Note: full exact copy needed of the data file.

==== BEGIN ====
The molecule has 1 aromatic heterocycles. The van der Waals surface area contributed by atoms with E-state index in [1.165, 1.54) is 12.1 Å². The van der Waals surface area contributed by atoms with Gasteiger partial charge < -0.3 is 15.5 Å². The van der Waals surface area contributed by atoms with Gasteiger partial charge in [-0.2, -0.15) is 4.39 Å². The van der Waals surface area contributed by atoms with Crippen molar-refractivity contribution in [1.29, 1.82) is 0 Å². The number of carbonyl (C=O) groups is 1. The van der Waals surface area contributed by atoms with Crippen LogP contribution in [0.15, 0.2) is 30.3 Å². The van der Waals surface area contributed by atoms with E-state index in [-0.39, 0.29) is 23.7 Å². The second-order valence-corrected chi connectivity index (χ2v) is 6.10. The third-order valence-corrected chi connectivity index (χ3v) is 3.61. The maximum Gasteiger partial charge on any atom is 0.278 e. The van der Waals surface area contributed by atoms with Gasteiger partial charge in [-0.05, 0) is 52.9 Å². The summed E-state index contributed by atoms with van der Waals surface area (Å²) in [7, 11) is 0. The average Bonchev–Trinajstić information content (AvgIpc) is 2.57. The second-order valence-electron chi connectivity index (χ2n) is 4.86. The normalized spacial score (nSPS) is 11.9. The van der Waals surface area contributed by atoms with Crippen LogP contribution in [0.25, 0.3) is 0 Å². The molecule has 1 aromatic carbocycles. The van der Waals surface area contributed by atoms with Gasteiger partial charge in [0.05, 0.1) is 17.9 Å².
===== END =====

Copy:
The molecule has 1 aromatic heterocycles. The van der Waals surface area contributed by atoms with E-state index in [1.165, 1.54) is 12.1 Å². The van der Waals surface area contributed by atoms with Gasteiger partial charge < -0.3 is 15.5 Å². The van der Waals surface area contributed by atoms with Gasteiger partial charge in [-0.2, -0.15) is 4.39 Å². The van der Waals surface area contributed by atoms with Crippen molar-refractivity contribution in [1.29, 1.82) is 0 Å². The number of carbonyl (C=O) groups is 1. The van der Waals surface area contributed by atoms with Crippen LogP contribution in [0.15, 0.2) is 30.3 Å². The van der Waals surface area contributed by atoms with E-state index in [-0.39, 0.29) is 23.7 Å². The second-order valence-corrected chi connectivity index (χ2v) is 6.10. The third-order valence-corrected chi connectivity index (χ3v) is 3.61. The maximum Gasteiger partial charge on any atom is 0.278 e. The van der Waals surface area contributed by atoms with Gasteiger partial charge in [-0.05, 0) is 52.9 Å². The summed E-state index contributed by atoms with van der Waals surface area (Å²) in [7, 11) is 0. The average Bonchev–Trinajstić information content (AvgIpc) is 2.57. The second-order valence-electron chi connectivity index (χ2n) is 4.86. The normalized spacial score (nSPS) is 11.9. The van der Waals surface area contributed by atoms with Crippen LogP contribution in [0.25, 0.3) is 0 Å². The molecule has 1 aromatic carbocycles. The van der Waals surface area contributed by atoms with Gasteiger partial charge in [0.05, 0.1) is 17.9 Å².